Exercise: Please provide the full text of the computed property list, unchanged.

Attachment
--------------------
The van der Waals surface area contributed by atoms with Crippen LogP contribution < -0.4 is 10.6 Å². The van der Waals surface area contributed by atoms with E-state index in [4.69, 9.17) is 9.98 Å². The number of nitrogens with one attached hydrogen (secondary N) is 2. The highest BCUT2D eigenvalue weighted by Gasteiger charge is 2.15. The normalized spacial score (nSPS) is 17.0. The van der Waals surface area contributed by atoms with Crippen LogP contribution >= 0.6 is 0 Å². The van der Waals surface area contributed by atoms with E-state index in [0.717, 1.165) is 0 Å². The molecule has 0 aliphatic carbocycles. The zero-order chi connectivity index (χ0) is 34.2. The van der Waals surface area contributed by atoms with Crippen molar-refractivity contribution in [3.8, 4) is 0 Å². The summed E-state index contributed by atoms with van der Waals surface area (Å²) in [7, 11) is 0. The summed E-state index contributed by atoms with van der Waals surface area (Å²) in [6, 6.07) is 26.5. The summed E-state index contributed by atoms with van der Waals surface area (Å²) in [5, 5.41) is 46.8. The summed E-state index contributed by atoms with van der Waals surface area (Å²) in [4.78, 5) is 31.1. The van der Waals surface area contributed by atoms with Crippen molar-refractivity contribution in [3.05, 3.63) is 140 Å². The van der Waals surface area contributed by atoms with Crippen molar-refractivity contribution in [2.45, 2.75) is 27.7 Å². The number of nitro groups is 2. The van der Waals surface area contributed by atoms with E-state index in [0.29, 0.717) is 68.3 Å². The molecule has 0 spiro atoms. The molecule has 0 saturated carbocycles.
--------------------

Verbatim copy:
The van der Waals surface area contributed by atoms with Crippen LogP contribution < -0.4 is 10.6 Å². The van der Waals surface area contributed by atoms with E-state index in [4.69, 9.17) is 9.98 Å². The number of nitrogens with one attached hydrogen (secondary N) is 2. The highest BCUT2D eigenvalue weighted by Gasteiger charge is 2.15. The normalized spacial score (nSPS) is 17.0. The van der Waals surface area contributed by atoms with Crippen LogP contribution >= 0.6 is 0 Å². The van der Waals surface area contributed by atoms with E-state index in [0.717, 1.165) is 0 Å². The molecule has 0 aliphatic carbocycles. The zero-order chi connectivity index (χ0) is 34.2. The van der Waals surface area contributed by atoms with Crippen molar-refractivity contribution in [3.8, 4) is 0 Å². The summed E-state index contributed by atoms with van der Waals surface area (Å²) in [7, 11) is 0. The summed E-state index contributed by atoms with van der Waals surface area (Å²) in [6, 6.07) is 26.5. The summed E-state index contributed by atoms with van der Waals surface area (Å²) in [5, 5.41) is 46.8. The summed E-state index contributed by atoms with van der Waals surface area (Å²) in [4.78, 5) is 31.1. The van der Waals surface area contributed by atoms with Crippen molar-refractivity contribution in [3.05, 3.63) is 140 Å². The van der Waals surface area contributed by atoms with Crippen molar-refractivity contribution in [2.45, 2.75) is 27.7 Å². The number of nitro groups is 2. The van der Waals surface area contributed by atoms with E-state index in [0.29, 0.717) is 68.3 Å². The molecule has 0 spiro atoms. The molecule has 0 saturated carbocycles.